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It’s been almost a year since I participated in a race. It’s been so long I’ve forgotten a lot of the things that go into race preparation. I’ve even forgotten about about the pre-race jitters.

 

Over the years my pre-race anxiety has subsided considerably. I figured out what to wear to a race, what to bring to a race, how to pre-hydrate, what time to show, how to hydrate during the race, and when to go to the bathroom before the gun signaled the start of the race. Tomorrow I’m doing my first Stand Up Paddle (SUP) race.

 

A race on water is much different from one on land. To begin, it takes a lot longer to paddle a mile than it does to run a mile. So that means my 3 mile race will take about as long as it does to run a 10k.

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Some of the logistics concern me. What if I have to make an emergency number 2 stop during the race. I really doubt there will be floating port o johns along the course.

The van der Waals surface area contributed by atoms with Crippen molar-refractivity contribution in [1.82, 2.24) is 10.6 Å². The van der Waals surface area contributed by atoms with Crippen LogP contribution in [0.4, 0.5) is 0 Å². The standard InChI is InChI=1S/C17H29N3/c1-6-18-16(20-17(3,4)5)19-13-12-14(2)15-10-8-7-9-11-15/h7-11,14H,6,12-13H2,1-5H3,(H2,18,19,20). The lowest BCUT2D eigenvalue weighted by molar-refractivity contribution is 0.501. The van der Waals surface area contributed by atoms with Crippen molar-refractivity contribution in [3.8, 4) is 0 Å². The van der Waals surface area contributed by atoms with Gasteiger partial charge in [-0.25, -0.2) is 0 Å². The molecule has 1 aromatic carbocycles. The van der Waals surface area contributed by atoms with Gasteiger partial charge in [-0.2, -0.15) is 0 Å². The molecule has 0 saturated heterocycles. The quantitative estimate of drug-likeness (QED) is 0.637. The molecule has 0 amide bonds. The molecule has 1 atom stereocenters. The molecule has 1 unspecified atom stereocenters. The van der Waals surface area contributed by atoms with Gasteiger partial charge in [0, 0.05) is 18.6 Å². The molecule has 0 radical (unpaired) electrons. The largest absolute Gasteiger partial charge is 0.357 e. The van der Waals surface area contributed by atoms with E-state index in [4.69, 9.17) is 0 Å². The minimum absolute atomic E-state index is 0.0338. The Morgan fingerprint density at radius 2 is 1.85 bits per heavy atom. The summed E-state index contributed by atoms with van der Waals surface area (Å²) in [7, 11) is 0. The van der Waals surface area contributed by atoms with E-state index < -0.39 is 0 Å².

Then there is the matter of water stops. I imagine volunteers swimming around in the water handing out cups. I doubt it

 

And hydration during the race? Will there be volunteers swimming around in the water handing out cups of water? I really doubt it.

 

How do you dress for a SUP race? Will it be to hot for a rash guard? Will I burn if I wear just a swimsuit?

 

So many questions. I guess I’ll just pack more than I need and stick with nutrition and hydration that I know works for a distance run. Aside from that, I’ll just be flexible and see how things go.